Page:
As Bag contributor Philip Perdue pointed out yesterday, the world leaders solidarity march in Paris wasn’t exactly Selma. Putting aside how staged it was, however, I imagine you’ve already come across this cover of the Jewish Orthodox newspaper, HaMevaser, which scrubbed all the women from the photo-op for modesty’s sake. Of course, those that called out the Orthodox paper all mentioned the prominent erasure of Angela Merkel. What the action brings up in a classic way, however, is ultimately the provincial nature of visual news.
With that in mind, I became curious about how the German papers chose to frame things. Intending to do some gender sleuthing, a different feature in the German front pages quickly jumped out that actually made the erasure by the Orthodox paper that much more awkward and ironic.
Yes, Die Welt went for a “we are the world” wide pan that captured at least five women in the front row.
(Just so you know, the women who went missing — according to the photo above, l to r — are: Federica Mogherini, a EU official, in the long brown coat; Anne Hidalgo, a European Union official in the blue scarf; Princess Rania of Jordan in the blue, next to Abbas; and Simonetta Sommaruga, the president of Switzerland in the red scarf.)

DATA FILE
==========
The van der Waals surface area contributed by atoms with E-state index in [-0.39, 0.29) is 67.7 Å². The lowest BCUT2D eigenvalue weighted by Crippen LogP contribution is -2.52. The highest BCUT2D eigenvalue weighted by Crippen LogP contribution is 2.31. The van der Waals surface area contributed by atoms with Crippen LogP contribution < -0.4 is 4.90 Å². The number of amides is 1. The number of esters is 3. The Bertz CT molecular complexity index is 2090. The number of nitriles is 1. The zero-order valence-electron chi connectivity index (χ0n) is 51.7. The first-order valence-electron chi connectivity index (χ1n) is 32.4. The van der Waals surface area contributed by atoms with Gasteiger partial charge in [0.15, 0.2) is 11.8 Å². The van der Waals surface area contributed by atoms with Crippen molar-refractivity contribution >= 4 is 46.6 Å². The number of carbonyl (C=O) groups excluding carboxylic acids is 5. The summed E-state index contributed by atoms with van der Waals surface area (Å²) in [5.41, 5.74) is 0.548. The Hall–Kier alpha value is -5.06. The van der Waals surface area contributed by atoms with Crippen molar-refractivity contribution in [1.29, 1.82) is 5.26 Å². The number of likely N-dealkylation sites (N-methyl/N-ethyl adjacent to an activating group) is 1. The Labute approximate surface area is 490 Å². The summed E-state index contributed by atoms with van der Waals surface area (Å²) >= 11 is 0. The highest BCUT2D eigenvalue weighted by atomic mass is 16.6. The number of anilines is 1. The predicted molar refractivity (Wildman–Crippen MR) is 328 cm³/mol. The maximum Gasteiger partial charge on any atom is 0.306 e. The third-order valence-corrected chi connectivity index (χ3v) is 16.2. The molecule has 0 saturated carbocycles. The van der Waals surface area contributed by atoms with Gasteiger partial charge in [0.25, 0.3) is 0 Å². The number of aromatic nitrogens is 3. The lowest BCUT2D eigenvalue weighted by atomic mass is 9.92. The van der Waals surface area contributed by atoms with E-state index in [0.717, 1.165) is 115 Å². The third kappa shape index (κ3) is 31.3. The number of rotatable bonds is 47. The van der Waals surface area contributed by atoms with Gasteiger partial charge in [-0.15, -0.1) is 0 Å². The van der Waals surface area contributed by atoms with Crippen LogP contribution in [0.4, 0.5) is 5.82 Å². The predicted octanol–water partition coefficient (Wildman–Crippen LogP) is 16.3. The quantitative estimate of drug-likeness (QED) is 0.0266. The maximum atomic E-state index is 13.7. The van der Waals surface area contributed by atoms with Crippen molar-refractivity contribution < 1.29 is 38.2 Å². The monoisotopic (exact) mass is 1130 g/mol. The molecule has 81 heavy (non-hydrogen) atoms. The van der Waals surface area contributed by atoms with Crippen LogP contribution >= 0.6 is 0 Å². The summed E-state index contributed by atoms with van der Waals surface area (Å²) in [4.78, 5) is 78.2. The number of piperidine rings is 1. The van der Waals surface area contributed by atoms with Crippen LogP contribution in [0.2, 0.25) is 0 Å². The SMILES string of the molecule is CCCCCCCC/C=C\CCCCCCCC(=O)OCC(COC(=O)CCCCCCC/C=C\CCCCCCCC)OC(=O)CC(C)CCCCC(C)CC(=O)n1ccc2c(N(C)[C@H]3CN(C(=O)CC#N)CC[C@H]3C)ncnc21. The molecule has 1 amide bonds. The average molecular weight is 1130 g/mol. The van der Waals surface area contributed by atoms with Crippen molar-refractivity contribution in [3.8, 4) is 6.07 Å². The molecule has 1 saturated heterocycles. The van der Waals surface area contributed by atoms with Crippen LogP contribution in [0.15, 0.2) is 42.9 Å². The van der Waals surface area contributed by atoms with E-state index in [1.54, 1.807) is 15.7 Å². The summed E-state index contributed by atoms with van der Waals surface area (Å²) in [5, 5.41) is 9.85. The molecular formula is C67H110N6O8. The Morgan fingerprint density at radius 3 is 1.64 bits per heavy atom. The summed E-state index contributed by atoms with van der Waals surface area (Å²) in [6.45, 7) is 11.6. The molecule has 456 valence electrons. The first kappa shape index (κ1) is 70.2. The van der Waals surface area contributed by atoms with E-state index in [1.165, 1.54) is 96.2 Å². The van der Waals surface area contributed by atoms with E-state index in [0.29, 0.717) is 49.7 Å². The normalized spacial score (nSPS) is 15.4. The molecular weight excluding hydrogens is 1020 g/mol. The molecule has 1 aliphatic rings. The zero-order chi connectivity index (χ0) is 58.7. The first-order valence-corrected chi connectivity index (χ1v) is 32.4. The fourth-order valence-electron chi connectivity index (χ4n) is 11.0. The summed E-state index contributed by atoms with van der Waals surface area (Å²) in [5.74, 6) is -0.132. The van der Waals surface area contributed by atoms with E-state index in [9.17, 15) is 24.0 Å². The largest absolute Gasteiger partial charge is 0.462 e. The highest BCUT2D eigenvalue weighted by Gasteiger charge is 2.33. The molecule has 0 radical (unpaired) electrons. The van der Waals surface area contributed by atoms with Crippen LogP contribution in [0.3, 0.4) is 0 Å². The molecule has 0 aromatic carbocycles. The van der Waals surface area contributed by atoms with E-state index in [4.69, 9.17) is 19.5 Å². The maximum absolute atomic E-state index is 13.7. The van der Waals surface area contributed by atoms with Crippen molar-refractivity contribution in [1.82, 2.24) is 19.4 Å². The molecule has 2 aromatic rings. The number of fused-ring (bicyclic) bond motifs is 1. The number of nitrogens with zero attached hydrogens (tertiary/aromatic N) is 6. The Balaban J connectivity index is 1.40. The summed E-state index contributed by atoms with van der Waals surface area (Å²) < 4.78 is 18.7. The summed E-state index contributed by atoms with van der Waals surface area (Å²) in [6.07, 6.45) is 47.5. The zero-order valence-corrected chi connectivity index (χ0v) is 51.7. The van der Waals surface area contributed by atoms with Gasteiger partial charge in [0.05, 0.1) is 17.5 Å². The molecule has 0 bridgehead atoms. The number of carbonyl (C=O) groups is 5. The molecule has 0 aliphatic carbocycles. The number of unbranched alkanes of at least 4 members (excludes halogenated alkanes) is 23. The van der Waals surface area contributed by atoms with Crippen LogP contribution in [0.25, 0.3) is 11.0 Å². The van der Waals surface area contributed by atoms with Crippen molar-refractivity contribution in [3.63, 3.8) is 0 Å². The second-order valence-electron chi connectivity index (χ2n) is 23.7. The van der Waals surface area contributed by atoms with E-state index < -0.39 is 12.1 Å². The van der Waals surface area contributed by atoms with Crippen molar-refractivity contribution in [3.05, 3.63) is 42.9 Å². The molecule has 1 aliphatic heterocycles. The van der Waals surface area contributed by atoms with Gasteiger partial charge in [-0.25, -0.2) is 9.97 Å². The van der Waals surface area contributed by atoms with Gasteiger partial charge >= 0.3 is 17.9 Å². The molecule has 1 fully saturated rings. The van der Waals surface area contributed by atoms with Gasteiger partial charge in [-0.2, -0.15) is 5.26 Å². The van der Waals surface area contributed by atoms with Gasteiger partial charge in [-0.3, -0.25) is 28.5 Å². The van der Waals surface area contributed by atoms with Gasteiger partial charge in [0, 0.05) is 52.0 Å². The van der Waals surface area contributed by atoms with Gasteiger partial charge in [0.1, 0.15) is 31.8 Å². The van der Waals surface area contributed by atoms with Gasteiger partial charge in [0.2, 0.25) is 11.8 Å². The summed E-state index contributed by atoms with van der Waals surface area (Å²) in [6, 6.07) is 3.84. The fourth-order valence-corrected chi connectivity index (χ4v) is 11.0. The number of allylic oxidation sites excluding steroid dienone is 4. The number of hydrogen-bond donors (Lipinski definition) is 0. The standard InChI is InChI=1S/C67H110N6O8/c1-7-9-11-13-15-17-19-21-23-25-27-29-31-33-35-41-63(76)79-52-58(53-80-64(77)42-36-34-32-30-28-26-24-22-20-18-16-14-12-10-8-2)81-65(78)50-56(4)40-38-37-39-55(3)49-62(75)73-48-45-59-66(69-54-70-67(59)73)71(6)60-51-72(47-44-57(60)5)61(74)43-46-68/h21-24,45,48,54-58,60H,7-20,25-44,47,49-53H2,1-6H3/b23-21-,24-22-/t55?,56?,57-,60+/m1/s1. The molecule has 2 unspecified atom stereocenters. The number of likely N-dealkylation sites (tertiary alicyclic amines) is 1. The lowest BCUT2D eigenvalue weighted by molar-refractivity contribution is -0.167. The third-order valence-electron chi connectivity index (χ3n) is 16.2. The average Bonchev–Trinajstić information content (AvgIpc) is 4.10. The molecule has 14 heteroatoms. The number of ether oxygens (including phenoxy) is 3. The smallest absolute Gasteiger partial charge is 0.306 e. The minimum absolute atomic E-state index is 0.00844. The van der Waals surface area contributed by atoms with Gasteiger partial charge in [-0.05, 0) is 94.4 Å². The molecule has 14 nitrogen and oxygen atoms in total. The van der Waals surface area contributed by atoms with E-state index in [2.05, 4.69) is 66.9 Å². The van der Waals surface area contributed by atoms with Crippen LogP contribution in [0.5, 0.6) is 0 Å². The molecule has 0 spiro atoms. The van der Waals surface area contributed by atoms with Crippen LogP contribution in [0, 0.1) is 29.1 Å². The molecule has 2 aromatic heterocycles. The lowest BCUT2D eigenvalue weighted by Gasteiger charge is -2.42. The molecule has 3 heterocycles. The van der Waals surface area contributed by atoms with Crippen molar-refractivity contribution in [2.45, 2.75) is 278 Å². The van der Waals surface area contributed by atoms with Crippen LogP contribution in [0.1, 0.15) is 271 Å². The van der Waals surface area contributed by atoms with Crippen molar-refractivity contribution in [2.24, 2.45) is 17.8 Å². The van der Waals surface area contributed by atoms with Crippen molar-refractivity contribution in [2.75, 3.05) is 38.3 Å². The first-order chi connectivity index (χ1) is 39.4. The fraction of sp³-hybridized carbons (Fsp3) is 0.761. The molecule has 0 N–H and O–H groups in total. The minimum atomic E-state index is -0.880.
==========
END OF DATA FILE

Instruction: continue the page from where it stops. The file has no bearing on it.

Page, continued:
Bremer Nachrichten went for a tight shot, but one that included three of the women.
And Passauer Neue Presse and Frankfurter Allgemeine each captured two of the women.
What you see in the rest of the examples, however, is how much the focus of the visual narrative — given Netanyahu and Abbas as book ends and the symmetry of Merkel and President Hollande as the fulcrum — became about the Israeli-Palestinian conflict.
If the German editors tacitly suggest the terror attacks have much to do with Israel and the Palestinians, HaMevaser — with their doctored Netanyahu out front alone and Abbas askew — missed that too.